A system based on recognition and inclusion
These encounters are not easy. They involve different ways of organising knowledge, different forms of authority and different social purposes. Though difficult, they are important. They foreshadow a global university system based on recognition and inclusion, rather than hierarchy and hegemony. And they show that there are quite practical ways of teaching across knowledge systems.
In research, too, globalisation is already a reality. Climate science, to take just one example, draws data from every continent and every ocean. It must, to feed those gigantic computer models of the atmosphere. In most disciplines there’s a worldwide economy of knowledge.
But it’s an economy based on unequal exchange. Almost all of the climate models are based in rich countries of the Global North. So are most of the research universities, institutes, government agencies, journals, libraries and databanks, where knowledge in every discipline is collated, and theory and methods are developed.
In the mainstream economy of knowledge, the postcolonial world – where the majority of the world’s people live – serves mainly as a gigantic data mine. Streams of information are exported for processing in the North. This too is an old pattern, found right through the history of modern science.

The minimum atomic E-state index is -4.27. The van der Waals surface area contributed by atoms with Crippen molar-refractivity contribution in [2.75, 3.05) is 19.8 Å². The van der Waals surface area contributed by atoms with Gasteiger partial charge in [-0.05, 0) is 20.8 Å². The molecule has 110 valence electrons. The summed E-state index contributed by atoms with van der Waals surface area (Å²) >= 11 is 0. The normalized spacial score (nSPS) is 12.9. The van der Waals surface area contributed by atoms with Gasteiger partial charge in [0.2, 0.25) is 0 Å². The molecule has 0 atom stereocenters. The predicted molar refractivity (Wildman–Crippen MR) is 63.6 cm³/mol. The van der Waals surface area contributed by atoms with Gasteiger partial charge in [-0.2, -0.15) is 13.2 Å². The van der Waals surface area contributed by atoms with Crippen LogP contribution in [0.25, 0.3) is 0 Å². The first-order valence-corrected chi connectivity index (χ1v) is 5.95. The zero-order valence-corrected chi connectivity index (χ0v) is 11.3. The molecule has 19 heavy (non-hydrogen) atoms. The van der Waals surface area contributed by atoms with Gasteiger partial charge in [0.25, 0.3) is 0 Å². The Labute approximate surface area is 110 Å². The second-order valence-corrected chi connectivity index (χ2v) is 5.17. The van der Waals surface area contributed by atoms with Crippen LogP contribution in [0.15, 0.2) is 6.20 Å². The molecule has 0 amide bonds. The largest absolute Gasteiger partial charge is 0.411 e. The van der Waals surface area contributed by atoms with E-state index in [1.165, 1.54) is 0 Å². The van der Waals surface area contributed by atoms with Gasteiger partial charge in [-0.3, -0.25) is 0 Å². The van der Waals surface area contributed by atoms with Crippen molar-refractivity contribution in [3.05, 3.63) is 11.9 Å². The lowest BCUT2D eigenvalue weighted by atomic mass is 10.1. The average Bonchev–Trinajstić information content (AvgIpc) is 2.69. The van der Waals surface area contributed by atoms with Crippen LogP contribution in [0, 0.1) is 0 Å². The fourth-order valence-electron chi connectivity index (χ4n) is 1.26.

Alexander von Humboldt and Charles Darwin did some of the remote data-collecting themselves. Most, however, has been done by local workforces, who are essential to the economy of knowledge but marginal in decision-making and recognition.
So there is a democratic deficit in research, when we see it on a world scale. The global economy of knowledge needs redesign to replace unequal with equal exchange.
A concrete example: the most prestigious current HIV/AIDS treatment studies need large data-sets. The funding came mostly from the United States, but large affected populations are mostly in Africa. The result has been a classic neocolonial data flow.
South African researchers now insist that resources for analysis and interpretation should also be located in the South. They have achieved some redistribution of resources. One result has been a large increase in publications from South African researchers in this field in the last 10 years.
That’s a case of reshaping South-North links. There’s increasing discussion of the potential of South-South links too.
A notable example is the Brazilian-based bibliographical database SciELO, which challenges Northern-centred ones like Web of Science. SciELO is now also being developed in Africa.
A number of indigenous-knowledge universities in Latin America have linked up in a network known as RUIICAY (their statements are worth reading, for people unfamiliar with this issue).
There are programmes between universities in Africa for building research capacities and initiatives in Asia to share curricula that highlight Southern intellectual work.
Challenging the commercialised, Northern-centred model of university globalisation does not mean huddling in national bunkers. It is a project that can be open, inclusive and diverse: part of the democratic renewal of universities.
Raewyn Connell is professor emerita at the University of Sydney, Australia, and author of The Good University.